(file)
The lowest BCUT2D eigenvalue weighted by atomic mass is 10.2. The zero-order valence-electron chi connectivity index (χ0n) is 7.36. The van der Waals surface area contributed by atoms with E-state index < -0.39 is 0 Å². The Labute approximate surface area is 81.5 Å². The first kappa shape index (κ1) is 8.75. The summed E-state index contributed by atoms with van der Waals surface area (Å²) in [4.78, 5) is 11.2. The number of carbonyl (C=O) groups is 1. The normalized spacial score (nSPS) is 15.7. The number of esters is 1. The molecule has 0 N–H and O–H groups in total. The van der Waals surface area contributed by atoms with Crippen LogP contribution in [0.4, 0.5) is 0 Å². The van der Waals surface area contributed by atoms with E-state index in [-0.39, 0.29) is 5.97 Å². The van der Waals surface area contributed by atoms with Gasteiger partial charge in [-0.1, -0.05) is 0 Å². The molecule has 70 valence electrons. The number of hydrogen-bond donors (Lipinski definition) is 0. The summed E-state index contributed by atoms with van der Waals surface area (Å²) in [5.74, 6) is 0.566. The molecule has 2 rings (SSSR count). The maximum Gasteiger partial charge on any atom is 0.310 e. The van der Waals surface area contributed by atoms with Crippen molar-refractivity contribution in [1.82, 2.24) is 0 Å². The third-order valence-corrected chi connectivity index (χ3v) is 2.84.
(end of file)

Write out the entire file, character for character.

The lowest BCUT2D eigenvalue weighted by atomic mass is 10.2. The zero-order valence-electron chi connectivity index (χ0n) is 7.36. The van der Waals surface area contributed by atoms with E-state index < -0.39 is 0 Å². The Labute approximate surface area is 81.5 Å². The first kappa shape index (κ1) is 8.75. The summed E-state index contributed by atoms with van der Waals surface area (Å²) in [4.78, 5) is 11.2. The number of carbonyl (C=O) groups is 1. The normalized spacial score (nSPS) is 15.7. The number of esters is 1. The molecule has 0 N–H and O–H groups in total. The van der Waals surface area contributed by atoms with Crippen LogP contribution in [0.4, 0.5) is 0 Å². The van der Waals surface area contributed by atoms with E-state index in [-0.39, 0.29) is 5.97 Å². The van der Waals surface area contributed by atoms with Gasteiger partial charge in [-0.1, -0.05) is 0 Å². The molecule has 70 valence electrons. The number of hydrogen-bond donors (Lipinski definition) is 0. The summed E-state index contributed by atoms with van der Waals surface area (Å²) in [5.74, 6) is 0.566. The molecule has 2 rings (SSSR count). The maximum Gasteiger partial charge on any atom is 0.310 e. The van der Waals surface area contributed by atoms with Crippen molar-refractivity contribution in [1.82, 2.24) is 0 Å². The third-order valence-corrected chi connectivity index (χ3v) is 2.84.